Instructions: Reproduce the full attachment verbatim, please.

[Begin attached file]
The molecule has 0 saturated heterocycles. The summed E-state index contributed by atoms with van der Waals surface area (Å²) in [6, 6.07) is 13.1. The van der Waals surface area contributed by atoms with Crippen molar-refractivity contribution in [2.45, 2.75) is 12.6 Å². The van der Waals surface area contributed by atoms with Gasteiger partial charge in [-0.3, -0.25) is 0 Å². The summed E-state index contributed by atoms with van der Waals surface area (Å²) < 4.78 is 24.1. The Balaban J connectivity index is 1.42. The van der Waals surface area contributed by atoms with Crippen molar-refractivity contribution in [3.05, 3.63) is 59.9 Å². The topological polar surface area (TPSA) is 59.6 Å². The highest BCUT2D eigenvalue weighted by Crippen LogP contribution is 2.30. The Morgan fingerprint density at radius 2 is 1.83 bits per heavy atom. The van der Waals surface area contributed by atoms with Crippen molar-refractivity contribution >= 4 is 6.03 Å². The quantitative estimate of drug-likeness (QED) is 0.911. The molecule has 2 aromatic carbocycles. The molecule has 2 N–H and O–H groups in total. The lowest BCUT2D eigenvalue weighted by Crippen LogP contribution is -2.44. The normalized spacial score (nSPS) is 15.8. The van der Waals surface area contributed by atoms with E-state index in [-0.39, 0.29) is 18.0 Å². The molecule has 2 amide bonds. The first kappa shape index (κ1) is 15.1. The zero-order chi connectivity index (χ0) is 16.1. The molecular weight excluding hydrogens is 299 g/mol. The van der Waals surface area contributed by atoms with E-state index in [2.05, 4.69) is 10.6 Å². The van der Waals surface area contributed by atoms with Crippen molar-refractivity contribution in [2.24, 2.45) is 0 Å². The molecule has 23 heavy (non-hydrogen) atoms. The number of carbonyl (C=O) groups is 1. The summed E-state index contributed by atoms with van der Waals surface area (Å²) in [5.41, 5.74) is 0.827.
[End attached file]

The molecule has 0 saturated heterocycles. The summed E-state index contributed by atoms with van der Waals surface area (Å²) in [6, 6.07) is 13.1. The van der Waals surface area contributed by atoms with Crippen molar-refractivity contribution in [2.45, 2.75) is 12.6 Å². The van der Waals surface area contributed by atoms with Gasteiger partial charge in [-0.3, -0.25) is 0 Å². The summed E-state index contributed by atoms with van der Waals surface area (Å²) < 4.78 is 24.1. The Balaban J connectivity index is 1.42. The van der Waals surface area contributed by atoms with Crippen molar-refractivity contribution in [3.05, 3.63) is 59.9 Å². The topological polar surface area (TPSA) is 59.6 Å². The highest BCUT2D eigenvalue weighted by Crippen LogP contribution is 2.30. The Morgan fingerprint density at radius 2 is 1.83 bits per heavy atom. The van der Waals surface area contributed by atoms with Crippen molar-refractivity contribution >= 4 is 6.03 Å². The quantitative estimate of drug-likeness (QED) is 0.911. The molecule has 2 aromatic carbocycles. The molecule has 2 N–H and O–H groups in total. The lowest BCUT2D eigenvalue weighted by Crippen LogP contribution is -2.44. The normalized spacial score (nSPS) is 15.8. The van der Waals surface area contributed by atoms with E-state index in [-0.39, 0.29) is 18.0 Å². The molecule has 2 amide bonds. The first kappa shape index (κ1) is 15.1. The zero-order chi connectivity index (χ0) is 16.1. The molecular weight excluding hydrogens is 299 g/mol. The van der Waals surface area contributed by atoms with E-state index in [2.05, 4.69) is 10.6 Å². The van der Waals surface area contributed by atoms with Crippen molar-refractivity contribution in [2.24, 2.45) is 0 Å². The molecule has 23 heavy (non-hydrogen) atoms. The number of carbonyl (C=O) groups is 1. The summed E-state index contributed by atoms with van der Waals surface area (Å²) in [5.41, 5.74) is 0.827.